From the Technical Director: SFPE's Canons of Ethics
By Morgan J. Hurley, P.E. | Fire Protection Engineering
SFPE's Canons of Ethics The Society of Fire Protection engineers, like
professional societies for most learned professions, publishes a code of
ethics that describes appropriate professional behavior for members of
the profession. Professional organizations like SFPE publish codes of
ethics because members of the profession are the best suited to define
appropriate conduct. The fundamental tenet of SFPE's canons of ethics is
that the work of fire protection engineers has a direct impact on
public health, safety, and welfare. Because people outside the
profession are not capable of determining if the work of fire protection
engineers is adequate, it is up to the profession at large to define an
acceptable standard of care. SFPE's canons of ethics were published in
1984 and, other than the addition of a new canon in 1992, have remained
unchanged ever since. There are a total of 14 canons divided into three
first section contains three canons pertaining to fire protection
engineers using their knowledge and skill to enhance public welfare. The
first canon in this section describes the responsibility to notify the
appropriate individuals in the event that fire protection engineers
become aware of conditions that threaten public health or safety. The
canon states that fire protection engineers should first notify their
employer or client; however, if the employer or client does not take
proper action, then the fire protection engineer should notify the
appropriate public authority. What type of public authority should be
contacted is not specified, and given that notifying a public authority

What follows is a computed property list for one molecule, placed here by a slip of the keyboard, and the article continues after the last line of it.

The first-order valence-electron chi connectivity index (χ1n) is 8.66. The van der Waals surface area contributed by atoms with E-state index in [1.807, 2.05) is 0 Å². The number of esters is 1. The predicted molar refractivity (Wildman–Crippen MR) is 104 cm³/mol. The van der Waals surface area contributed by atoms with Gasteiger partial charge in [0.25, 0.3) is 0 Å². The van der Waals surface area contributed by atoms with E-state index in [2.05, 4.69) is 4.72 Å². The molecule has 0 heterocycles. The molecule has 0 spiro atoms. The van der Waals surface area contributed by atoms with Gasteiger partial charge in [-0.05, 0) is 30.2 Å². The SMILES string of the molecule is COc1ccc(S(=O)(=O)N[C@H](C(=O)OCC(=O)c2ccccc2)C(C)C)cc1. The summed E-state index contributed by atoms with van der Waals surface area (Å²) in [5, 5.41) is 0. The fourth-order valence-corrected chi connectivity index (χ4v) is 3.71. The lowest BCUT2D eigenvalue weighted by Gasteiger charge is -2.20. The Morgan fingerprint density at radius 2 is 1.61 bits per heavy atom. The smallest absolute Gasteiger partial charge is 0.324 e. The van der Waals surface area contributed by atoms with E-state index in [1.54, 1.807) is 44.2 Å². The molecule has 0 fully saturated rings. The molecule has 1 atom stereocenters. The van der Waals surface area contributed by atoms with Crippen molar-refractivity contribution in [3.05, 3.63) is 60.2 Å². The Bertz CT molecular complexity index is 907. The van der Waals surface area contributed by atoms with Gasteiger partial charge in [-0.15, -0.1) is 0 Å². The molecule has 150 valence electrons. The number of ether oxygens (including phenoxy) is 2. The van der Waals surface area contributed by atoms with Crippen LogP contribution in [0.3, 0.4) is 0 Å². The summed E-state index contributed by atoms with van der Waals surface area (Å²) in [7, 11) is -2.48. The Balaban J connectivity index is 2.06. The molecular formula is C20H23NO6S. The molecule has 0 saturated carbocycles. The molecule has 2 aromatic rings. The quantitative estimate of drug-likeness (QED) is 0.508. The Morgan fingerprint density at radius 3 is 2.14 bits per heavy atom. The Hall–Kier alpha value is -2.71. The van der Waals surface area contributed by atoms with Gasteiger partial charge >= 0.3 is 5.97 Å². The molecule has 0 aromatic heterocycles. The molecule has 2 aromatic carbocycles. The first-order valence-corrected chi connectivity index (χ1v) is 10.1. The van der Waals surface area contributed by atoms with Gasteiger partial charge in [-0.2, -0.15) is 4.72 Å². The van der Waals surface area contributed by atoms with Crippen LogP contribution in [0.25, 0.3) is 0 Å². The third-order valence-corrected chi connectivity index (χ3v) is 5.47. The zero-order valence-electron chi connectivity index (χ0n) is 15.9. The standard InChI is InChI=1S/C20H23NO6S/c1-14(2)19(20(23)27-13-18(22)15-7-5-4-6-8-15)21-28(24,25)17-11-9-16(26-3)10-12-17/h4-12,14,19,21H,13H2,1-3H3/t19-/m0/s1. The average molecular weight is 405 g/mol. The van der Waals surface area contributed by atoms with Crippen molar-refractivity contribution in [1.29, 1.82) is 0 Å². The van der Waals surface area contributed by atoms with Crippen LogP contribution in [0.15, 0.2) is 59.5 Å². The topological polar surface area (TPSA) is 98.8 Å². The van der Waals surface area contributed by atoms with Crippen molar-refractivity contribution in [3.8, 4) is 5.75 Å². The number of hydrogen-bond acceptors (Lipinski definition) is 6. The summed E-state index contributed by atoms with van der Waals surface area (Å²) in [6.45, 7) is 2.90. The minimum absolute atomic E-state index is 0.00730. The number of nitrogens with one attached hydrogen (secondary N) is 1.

frequently entails "whistle-blowing," engineers should proceed with care
if they find themselves in such a position.
This canon establishes that
the fidelity of a fire protection engineer to the public is paramount.
The second canon in the first section relates to the responsibility of
fire protection engineers to consider the social issues pertinent to
their work and to educate the public about the relationship between
their work and the attendant social issues. The third canon encourages
fire protection engineers to contribute to the advancement of public
health, safety, and welfare in their community.
The second section
contains five canons that relate to the need to act in an honest and
impartial manner. The canons in this section state that fire protection
engineers must only practice in their areas of competence, be honest and
truthful when presenting information and opinions, not disclose
confidential business information, make unbiased decisions, and disclose
any potential conflicts of interest that could influence or appear to
influence their judgment.
The third and final section contains six
canons concerning upholding the competence and prestige of the fire
protection engineering profession. Two canons in this section relate to
the need to advance the knowledge base of the profession and for
engineers to advance their own knowledge through continuing education.
Three canons involve maintaining the integrity of the profession by
performing services and associating with others in a manner that upholds
the honor of the profession; by assisting investigations of allegations
of violations of the canons of ethics; and by accepting responsibility
for their actions, seeking and offering criticism of work, and
appropriately crediting the work of others. The last of the canons of
ethics was added in response to increased use of computer fire modeling.
It states that fire protection engineers should only use those tools
and methods for which they have an adequate understanding of the correct
use and limitations.
Occasionally, fire protection engineers face
conflicts in the course of their work. The canons of ethics are intended
to provide a benchmark for resolving these conflicts. The full text of
the canons of ethics can be accessed at www.sfpe.org Fire Protection Engineering welcomes letters to the editor. Please send correspondence to email@example.com or by mail to Fire Protection Engineering, 7315 Wisconsin Ave., #620E, Bethesda, MD 20814.